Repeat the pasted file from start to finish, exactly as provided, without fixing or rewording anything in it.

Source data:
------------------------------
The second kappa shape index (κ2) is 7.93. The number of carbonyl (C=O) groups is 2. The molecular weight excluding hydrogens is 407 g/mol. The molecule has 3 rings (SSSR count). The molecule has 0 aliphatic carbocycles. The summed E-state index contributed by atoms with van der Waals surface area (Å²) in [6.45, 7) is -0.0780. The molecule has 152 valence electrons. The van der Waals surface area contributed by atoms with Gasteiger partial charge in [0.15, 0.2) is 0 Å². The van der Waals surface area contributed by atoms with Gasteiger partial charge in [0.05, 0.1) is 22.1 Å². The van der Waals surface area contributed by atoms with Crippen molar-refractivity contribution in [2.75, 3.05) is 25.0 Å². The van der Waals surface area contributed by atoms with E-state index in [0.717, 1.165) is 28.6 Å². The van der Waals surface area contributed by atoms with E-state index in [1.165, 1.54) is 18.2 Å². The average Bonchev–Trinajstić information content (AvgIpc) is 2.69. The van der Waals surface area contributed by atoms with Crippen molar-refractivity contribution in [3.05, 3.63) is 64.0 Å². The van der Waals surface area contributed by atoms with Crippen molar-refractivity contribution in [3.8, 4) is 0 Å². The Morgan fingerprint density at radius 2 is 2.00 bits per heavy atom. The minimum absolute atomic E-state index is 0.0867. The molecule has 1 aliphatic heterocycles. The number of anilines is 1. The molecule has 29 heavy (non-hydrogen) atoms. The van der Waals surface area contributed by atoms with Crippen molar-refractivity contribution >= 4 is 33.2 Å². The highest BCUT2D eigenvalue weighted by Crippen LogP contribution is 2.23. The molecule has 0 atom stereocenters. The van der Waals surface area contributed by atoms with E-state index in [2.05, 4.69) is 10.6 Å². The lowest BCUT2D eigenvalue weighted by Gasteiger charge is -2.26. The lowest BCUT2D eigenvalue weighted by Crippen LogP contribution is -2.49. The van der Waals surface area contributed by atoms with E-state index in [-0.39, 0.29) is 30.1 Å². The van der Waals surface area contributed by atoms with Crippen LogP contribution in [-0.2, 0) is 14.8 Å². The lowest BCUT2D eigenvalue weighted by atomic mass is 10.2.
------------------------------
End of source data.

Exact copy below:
The second kappa shape index (κ2) is 7.93. The number of carbonyl (C=O) groups is 2. The molecular weight excluding hydrogens is 407 g/mol. The molecule has 3 rings (SSSR count). The molecule has 0 aliphatic carbocycles. The summed E-state index contributed by atoms with van der Waals surface area (Å²) in [6.45, 7) is -0.0780. The molecule has 152 valence electrons. The van der Waals surface area contributed by atoms with Gasteiger partial charge in [0.15, 0.2) is 0 Å². The van der Waals surface area contributed by atoms with Gasteiger partial charge in [0.05, 0.1) is 22.1 Å². The van der Waals surface area contributed by atoms with Crippen molar-refractivity contribution in [2.75, 3.05) is 25.0 Å². The van der Waals surface area contributed by atoms with E-state index in [0.717, 1.165) is 28.6 Å². The van der Waals surface area contributed by atoms with E-state index in [1.165, 1.54) is 18.2 Å². The average Bonchev–Trinajstić information content (AvgIpc) is 2.69. The van der Waals surface area contributed by atoms with Crippen molar-refractivity contribution in [3.05, 3.63) is 64.0 Å². The van der Waals surface area contributed by atoms with Crippen molar-refractivity contribution in [3.8, 4) is 0 Å². The Morgan fingerprint density at radius 2 is 2.00 bits per heavy atom. The minimum absolute atomic E-state index is 0.0867. The molecule has 1 aliphatic heterocycles. The number of anilines is 1. The molecule has 29 heavy (non-hydrogen) atoms. The van der Waals surface area contributed by atoms with Crippen molar-refractivity contribution >= 4 is 33.2 Å². The highest BCUT2D eigenvalue weighted by Crippen LogP contribution is 2.23. The molecule has 0 atom stereocenters. The van der Waals surface area contributed by atoms with E-state index in [2.05, 4.69) is 10.6 Å². The lowest BCUT2D eigenvalue weighted by Gasteiger charge is -2.26. The lowest BCUT2D eigenvalue weighted by Crippen LogP contribution is -2.49. The van der Waals surface area contributed by atoms with E-state index in [-0.39, 0.29) is 30.1 Å². The van der Waals surface area contributed by atoms with Crippen LogP contribution in [-0.2, 0) is 14.8 Å². The lowest BCUT2D eigenvalue weighted by atomic mass is 10.2.